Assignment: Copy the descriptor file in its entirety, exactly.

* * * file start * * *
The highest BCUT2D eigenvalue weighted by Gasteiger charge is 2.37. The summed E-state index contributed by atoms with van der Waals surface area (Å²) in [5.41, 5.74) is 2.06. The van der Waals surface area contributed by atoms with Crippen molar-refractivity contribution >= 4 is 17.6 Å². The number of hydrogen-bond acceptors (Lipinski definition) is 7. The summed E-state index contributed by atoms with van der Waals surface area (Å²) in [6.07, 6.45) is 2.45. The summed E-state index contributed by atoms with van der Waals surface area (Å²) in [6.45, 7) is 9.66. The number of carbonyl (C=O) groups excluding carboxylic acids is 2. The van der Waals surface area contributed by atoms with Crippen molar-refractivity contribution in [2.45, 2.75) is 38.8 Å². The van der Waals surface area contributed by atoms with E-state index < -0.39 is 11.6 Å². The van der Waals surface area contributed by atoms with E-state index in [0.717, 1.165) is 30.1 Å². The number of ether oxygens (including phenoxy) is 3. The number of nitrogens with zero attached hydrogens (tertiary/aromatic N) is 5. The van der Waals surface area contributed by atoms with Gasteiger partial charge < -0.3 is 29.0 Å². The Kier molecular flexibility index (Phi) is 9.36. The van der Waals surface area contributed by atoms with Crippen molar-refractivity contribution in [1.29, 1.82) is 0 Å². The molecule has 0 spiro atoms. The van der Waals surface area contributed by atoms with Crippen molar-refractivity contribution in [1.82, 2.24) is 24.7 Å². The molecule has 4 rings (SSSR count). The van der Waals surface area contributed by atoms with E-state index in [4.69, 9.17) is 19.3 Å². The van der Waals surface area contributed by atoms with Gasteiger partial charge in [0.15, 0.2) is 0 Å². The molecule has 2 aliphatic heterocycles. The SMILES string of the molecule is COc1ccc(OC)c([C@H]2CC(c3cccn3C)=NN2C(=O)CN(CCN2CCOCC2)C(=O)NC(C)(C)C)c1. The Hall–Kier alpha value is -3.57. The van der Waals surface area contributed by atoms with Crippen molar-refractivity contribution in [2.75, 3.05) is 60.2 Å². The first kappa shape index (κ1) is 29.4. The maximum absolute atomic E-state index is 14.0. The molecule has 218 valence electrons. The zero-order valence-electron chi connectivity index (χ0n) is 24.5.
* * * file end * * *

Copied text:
The highest BCUT2D eigenvalue weighted by Gasteiger charge is 2.37. The summed E-state index contributed by atoms with van der Waals surface area (Å²) in [5.41, 5.74) is 2.06. The van der Waals surface area contributed by atoms with Crippen molar-refractivity contribution >= 4 is 17.6 Å². The number of hydrogen-bond acceptors (Lipinski definition) is 7. The summed E-state index contributed by atoms with van der Waals surface area (Å²) in [6.07, 6.45) is 2.45. The summed E-state index contributed by atoms with van der Waals surface area (Å²) in [6.45, 7) is 9.66. The number of carbonyl (C=O) groups excluding carboxylic acids is 2. The van der Waals surface area contributed by atoms with Crippen molar-refractivity contribution in [2.45, 2.75) is 38.8 Å². The van der Waals surface area contributed by atoms with E-state index < -0.39 is 11.6 Å². The van der Waals surface area contributed by atoms with E-state index in [0.717, 1.165) is 30.1 Å². The number of ether oxygens (including phenoxy) is 3. The number of nitrogens with zero attached hydrogens (tertiary/aromatic N) is 5. The van der Waals surface area contributed by atoms with Gasteiger partial charge < -0.3 is 29.0 Å². The Kier molecular flexibility index (Phi) is 9.36. The van der Waals surface area contributed by atoms with Crippen molar-refractivity contribution in [1.29, 1.82) is 0 Å². The molecule has 0 spiro atoms. The van der Waals surface area contributed by atoms with Crippen molar-refractivity contribution in [1.82, 2.24) is 24.7 Å². The molecule has 4 rings (SSSR count). The van der Waals surface area contributed by atoms with E-state index in [4.69, 9.17) is 19.3 Å². The van der Waals surface area contributed by atoms with Gasteiger partial charge in [0.15, 0.2) is 0 Å². The molecule has 2 aliphatic heterocycles. The SMILES string of the molecule is COc1ccc(OC)c([C@H]2CC(c3cccn3C)=NN2C(=O)CN(CCN2CCOCC2)C(=O)NC(C)(C)C)c1. The Hall–Kier alpha value is -3.57. The van der Waals surface area contributed by atoms with Crippen molar-refractivity contribution in [2.75, 3.05) is 60.2 Å². The first kappa shape index (κ1) is 29.4. The maximum absolute atomic E-state index is 14.0. The molecule has 218 valence electrons. The zero-order valence-electron chi connectivity index (χ0n) is 24.5.